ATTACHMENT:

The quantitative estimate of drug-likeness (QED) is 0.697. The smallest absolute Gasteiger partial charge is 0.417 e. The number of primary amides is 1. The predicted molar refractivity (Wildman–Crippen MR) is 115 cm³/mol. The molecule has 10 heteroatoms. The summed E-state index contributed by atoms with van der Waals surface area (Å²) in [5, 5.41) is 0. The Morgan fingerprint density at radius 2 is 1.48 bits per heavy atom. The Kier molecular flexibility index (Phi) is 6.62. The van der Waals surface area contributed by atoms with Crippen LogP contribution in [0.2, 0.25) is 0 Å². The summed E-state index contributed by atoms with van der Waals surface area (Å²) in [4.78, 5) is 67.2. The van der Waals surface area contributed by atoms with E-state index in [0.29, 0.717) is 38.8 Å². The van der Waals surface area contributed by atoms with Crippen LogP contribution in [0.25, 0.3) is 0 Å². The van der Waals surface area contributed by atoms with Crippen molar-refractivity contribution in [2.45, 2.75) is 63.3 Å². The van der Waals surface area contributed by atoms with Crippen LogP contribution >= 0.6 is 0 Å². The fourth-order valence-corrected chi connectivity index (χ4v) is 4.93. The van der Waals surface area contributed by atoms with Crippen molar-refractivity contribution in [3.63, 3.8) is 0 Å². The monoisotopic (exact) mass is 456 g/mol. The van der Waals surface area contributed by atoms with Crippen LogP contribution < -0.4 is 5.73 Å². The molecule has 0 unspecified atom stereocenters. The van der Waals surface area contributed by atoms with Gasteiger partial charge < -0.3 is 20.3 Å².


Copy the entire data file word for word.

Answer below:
The quantitative estimate of drug-likeness (QED) is 0.697. The smallest absolute Gasteiger partial charge is 0.417 e. The number of primary amides is 1. The predicted molar refractivity (Wildman–Crippen MR) is 115 cm³/mol. The molecule has 10 heteroatoms. The summed E-state index contributed by atoms with van der Waals surface area (Å²) in [5, 5.41) is 0. The Morgan fingerprint density at radius 2 is 1.48 bits per heavy atom. The Kier molecular flexibility index (Phi) is 6.62. The van der Waals surface area contributed by atoms with Crippen LogP contribution in [0.2, 0.25) is 0 Å². The summed E-state index contributed by atoms with van der Waals surface area (Å²) in [4.78, 5) is 67.2. The van der Waals surface area contributed by atoms with E-state index in [0.29, 0.717) is 38.8 Å². The van der Waals surface area contributed by atoms with Crippen LogP contribution in [0.25, 0.3) is 0 Å². The van der Waals surface area contributed by atoms with Crippen molar-refractivity contribution in [2.45, 2.75) is 63.3 Å². The van der Waals surface area contributed by atoms with Crippen LogP contribution >= 0.6 is 0 Å². The fourth-order valence-corrected chi connectivity index (χ4v) is 4.93. The van der Waals surface area contributed by atoms with Crippen molar-refractivity contribution in [3.63, 3.8) is 0 Å². The monoisotopic (exact) mass is 456 g/mol. The van der Waals surface area contributed by atoms with Crippen LogP contribution < -0.4 is 5.73 Å². The molecule has 0 unspecified atom stereocenters. The van der Waals surface area contributed by atoms with Gasteiger partial charge < -0.3 is 20.3 Å².